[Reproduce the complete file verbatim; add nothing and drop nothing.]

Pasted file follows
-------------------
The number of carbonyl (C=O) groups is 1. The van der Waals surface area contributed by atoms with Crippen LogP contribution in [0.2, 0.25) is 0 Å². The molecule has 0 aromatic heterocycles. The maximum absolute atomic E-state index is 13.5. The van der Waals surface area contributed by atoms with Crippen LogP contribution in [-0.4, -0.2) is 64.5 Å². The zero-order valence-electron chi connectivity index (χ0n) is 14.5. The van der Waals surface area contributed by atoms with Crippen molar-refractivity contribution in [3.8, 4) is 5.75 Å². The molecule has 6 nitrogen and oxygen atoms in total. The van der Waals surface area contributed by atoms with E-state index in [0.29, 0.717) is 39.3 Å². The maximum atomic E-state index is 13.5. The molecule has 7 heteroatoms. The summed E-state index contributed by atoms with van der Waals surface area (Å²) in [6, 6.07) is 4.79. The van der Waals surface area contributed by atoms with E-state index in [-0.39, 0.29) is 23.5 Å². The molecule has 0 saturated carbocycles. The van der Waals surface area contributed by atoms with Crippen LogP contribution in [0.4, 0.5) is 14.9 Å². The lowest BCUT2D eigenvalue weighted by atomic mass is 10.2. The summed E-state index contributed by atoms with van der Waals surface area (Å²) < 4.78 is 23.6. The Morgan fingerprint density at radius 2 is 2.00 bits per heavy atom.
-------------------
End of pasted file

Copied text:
The number of carbonyl (C=O) groups is 1. The van der Waals surface area contributed by atoms with Crippen LogP contribution in [0.2, 0.25) is 0 Å². The molecule has 0 aromatic heterocycles. The maximum absolute atomic E-state index is 13.5. The van der Waals surface area contributed by atoms with Crippen LogP contribution in [-0.4, -0.2) is 64.5 Å². The zero-order valence-electron chi connectivity index (χ0n) is 14.5. The van der Waals surface area contributed by atoms with Crippen molar-refractivity contribution in [3.8, 4) is 5.75 Å². The molecule has 6 nitrogen and oxygen atoms in total. The van der Waals surface area contributed by atoms with E-state index in [0.29, 0.717) is 39.3 Å². The maximum atomic E-state index is 13.5. The molecule has 7 heteroatoms. The summed E-state index contributed by atoms with van der Waals surface area (Å²) in [6, 6.07) is 4.79. The van der Waals surface area contributed by atoms with E-state index in [-0.39, 0.29) is 23.5 Å². The molecule has 0 saturated carbocycles. The van der Waals surface area contributed by atoms with Crippen LogP contribution in [0.4, 0.5) is 14.9 Å². The lowest BCUT2D eigenvalue weighted by atomic mass is 10.2. The summed E-state index contributed by atoms with van der Waals surface area (Å²) < 4.78 is 23.6. The Morgan fingerprint density at radius 2 is 2.00 bits per heavy atom.